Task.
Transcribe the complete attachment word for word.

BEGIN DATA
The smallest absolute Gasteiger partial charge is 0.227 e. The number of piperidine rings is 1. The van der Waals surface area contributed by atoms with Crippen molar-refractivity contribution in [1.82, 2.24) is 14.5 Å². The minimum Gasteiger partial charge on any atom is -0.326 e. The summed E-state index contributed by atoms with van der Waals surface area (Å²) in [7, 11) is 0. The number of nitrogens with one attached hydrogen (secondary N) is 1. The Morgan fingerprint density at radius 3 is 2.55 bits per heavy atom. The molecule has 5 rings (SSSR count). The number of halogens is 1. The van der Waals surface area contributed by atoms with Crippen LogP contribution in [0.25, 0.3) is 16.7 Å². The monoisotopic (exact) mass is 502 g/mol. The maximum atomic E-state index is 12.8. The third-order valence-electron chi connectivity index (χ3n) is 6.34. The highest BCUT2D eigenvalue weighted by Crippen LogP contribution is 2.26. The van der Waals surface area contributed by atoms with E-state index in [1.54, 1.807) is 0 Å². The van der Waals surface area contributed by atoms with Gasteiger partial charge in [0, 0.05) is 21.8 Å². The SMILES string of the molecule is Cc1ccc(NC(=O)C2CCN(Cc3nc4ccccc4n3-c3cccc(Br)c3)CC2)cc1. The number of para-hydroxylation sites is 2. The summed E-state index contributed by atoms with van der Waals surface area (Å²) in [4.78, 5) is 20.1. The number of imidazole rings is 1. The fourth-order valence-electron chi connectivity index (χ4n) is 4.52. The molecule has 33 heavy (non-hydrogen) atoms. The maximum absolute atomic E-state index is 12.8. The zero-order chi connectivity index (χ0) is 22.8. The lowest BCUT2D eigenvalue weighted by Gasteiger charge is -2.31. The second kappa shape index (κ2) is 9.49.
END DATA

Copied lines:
The smallest absolute Gasteiger partial charge is 0.227 e. The number of piperidine rings is 1. The van der Waals surface area contributed by atoms with Crippen molar-refractivity contribution in [1.82, 2.24) is 14.5 Å². The minimum Gasteiger partial charge on any atom is -0.326 e. The summed E-state index contributed by atoms with van der Waals surface area (Å²) in [7, 11) is 0. The number of nitrogens with one attached hydrogen (secondary N) is 1. The Morgan fingerprint density at radius 3 is 2.55 bits per heavy atom. The molecule has 5 rings (SSSR count). The number of halogens is 1. The van der Waals surface area contributed by atoms with Crippen LogP contribution in [0.25, 0.3) is 16.7 Å². The monoisotopic (exact) mass is 502 g/mol. The maximum atomic E-state index is 12.8. The third-order valence-electron chi connectivity index (χ3n) is 6.34. The highest BCUT2D eigenvalue weighted by Crippen LogP contribution is 2.26. The van der Waals surface area contributed by atoms with E-state index in [1.54, 1.807) is 0 Å². The van der Waals surface area contributed by atoms with Gasteiger partial charge in [0, 0.05) is 21.8 Å². The SMILES string of the molecule is Cc1ccc(NC(=O)C2CCN(Cc3nc4ccccc4n3-c3cccc(Br)c3)CC2)cc1. The number of para-hydroxylation sites is 2. The summed E-state index contributed by atoms with van der Waals surface area (Å²) in [4.78, 5) is 20.1. The number of imidazole rings is 1. The fourth-order valence-electron chi connectivity index (χ4n) is 4.52. The molecule has 33 heavy (non-hydrogen) atoms. The maximum absolute atomic E-state index is 12.8. The zero-order chi connectivity index (χ0) is 22.8. The lowest BCUT2D eigenvalue weighted by Gasteiger charge is -2.31. The second kappa shape index (κ2) is 9.49.